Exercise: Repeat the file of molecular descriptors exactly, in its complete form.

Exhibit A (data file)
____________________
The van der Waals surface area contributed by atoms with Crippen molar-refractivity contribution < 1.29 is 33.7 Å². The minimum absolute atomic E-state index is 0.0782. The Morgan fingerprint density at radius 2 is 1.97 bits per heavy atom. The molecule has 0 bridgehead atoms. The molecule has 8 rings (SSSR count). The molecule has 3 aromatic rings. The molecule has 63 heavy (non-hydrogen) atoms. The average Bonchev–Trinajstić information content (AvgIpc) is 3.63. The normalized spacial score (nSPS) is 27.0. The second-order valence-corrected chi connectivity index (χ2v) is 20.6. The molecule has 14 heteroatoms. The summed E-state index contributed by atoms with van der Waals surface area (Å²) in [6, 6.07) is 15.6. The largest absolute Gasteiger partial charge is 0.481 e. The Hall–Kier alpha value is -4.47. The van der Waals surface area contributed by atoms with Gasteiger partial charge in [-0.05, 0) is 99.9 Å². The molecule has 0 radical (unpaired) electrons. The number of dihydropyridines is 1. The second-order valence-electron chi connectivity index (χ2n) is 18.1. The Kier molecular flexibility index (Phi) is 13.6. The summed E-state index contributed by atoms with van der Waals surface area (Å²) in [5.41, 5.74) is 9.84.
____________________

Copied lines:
The van der Waals surface area contributed by atoms with Crippen molar-refractivity contribution < 1.29 is 33.7 Å². The minimum absolute atomic E-state index is 0.0782. The Morgan fingerprint density at radius 2 is 1.97 bits per heavy atom. The molecule has 0 bridgehead atoms. The molecule has 8 rings (SSSR count). The molecule has 3 aromatic rings. The molecule has 63 heavy (non-hydrogen) atoms. The average Bonchev–Trinajstić information content (AvgIpc) is 3.63. The normalized spacial score (nSPS) is 27.0. The second-order valence-corrected chi connectivity index (χ2v) is 20.6. The molecule has 14 heteroatoms. The summed E-state index contributed by atoms with van der Waals surface area (Å²) in [6, 6.07) is 15.6. The largest absolute Gasteiger partial charge is 0.481 e. The Hall–Kier alpha value is -4.47. The van der Waals surface area contributed by atoms with Gasteiger partial charge in [-0.05, 0) is 99.9 Å². The molecule has 0 radical (unpaired) electrons. The number of dihydropyridines is 1. The second-order valence-electron chi connectivity index (χ2n) is 18.1. The Kier molecular flexibility index (Phi) is 13.6. The summed E-state index contributed by atoms with van der Waals surface area (Å²) in [5.41, 5.74) is 9.84.